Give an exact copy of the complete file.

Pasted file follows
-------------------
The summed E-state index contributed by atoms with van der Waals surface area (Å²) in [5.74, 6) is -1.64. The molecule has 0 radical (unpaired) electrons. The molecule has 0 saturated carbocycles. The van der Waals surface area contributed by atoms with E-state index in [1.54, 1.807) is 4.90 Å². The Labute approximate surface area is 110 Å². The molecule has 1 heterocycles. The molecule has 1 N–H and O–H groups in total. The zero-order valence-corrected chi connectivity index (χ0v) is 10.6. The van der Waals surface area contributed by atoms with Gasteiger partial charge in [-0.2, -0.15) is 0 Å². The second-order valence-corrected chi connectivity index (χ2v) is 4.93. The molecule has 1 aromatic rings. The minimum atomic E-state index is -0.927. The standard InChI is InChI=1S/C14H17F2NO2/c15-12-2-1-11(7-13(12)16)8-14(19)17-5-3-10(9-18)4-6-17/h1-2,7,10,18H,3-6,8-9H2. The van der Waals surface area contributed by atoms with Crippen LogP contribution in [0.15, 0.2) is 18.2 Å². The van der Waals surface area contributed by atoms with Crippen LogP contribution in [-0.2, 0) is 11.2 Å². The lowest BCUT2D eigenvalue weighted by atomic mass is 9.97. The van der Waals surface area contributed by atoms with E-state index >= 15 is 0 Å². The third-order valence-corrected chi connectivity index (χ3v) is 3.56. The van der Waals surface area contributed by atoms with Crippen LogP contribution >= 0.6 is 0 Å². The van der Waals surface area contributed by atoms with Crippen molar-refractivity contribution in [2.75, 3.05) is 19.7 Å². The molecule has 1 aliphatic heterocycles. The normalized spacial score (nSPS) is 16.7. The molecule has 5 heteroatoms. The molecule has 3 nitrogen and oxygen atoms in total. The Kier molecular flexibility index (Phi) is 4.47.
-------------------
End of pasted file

The summed E-state index contributed by atoms with van der Waals surface area (Å²) in [5.74, 6) is -1.64. The molecule has 0 radical (unpaired) electrons. The molecule has 0 saturated carbocycles. The van der Waals surface area contributed by atoms with E-state index in [1.54, 1.807) is 4.90 Å². The Labute approximate surface area is 110 Å². The molecule has 1 heterocycles. The molecule has 1 N–H and O–H groups in total. The zero-order valence-corrected chi connectivity index (χ0v) is 10.6. The van der Waals surface area contributed by atoms with Gasteiger partial charge in [-0.2, -0.15) is 0 Å². The second-order valence-corrected chi connectivity index (χ2v) is 4.93. The molecule has 1 aromatic rings. The minimum atomic E-state index is -0.927. The standard InChI is InChI=1S/C14H17F2NO2/c15-12-2-1-11(7-13(12)16)8-14(19)17-5-3-10(9-18)4-6-17/h1-2,7,10,18H,3-6,8-9H2. The van der Waals surface area contributed by atoms with Crippen LogP contribution in [0.15, 0.2) is 18.2 Å². The van der Waals surface area contributed by atoms with Crippen LogP contribution in [-0.2, 0) is 11.2 Å². The lowest BCUT2D eigenvalue weighted by atomic mass is 9.97. The van der Waals surface area contributed by atoms with E-state index >= 15 is 0 Å². The third-order valence-corrected chi connectivity index (χ3v) is 3.56. The van der Waals surface area contributed by atoms with Crippen LogP contribution >= 0.6 is 0 Å². The van der Waals surface area contributed by atoms with Crippen molar-refractivity contribution in [2.75, 3.05) is 19.7 Å². The molecule has 1 aliphatic heterocycles. The normalized spacial score (nSPS) is 16.7. The molecule has 5 heteroatoms. The molecule has 3 nitrogen and oxygen atoms in total. The Kier molecular flexibility index (Phi) is 4.47.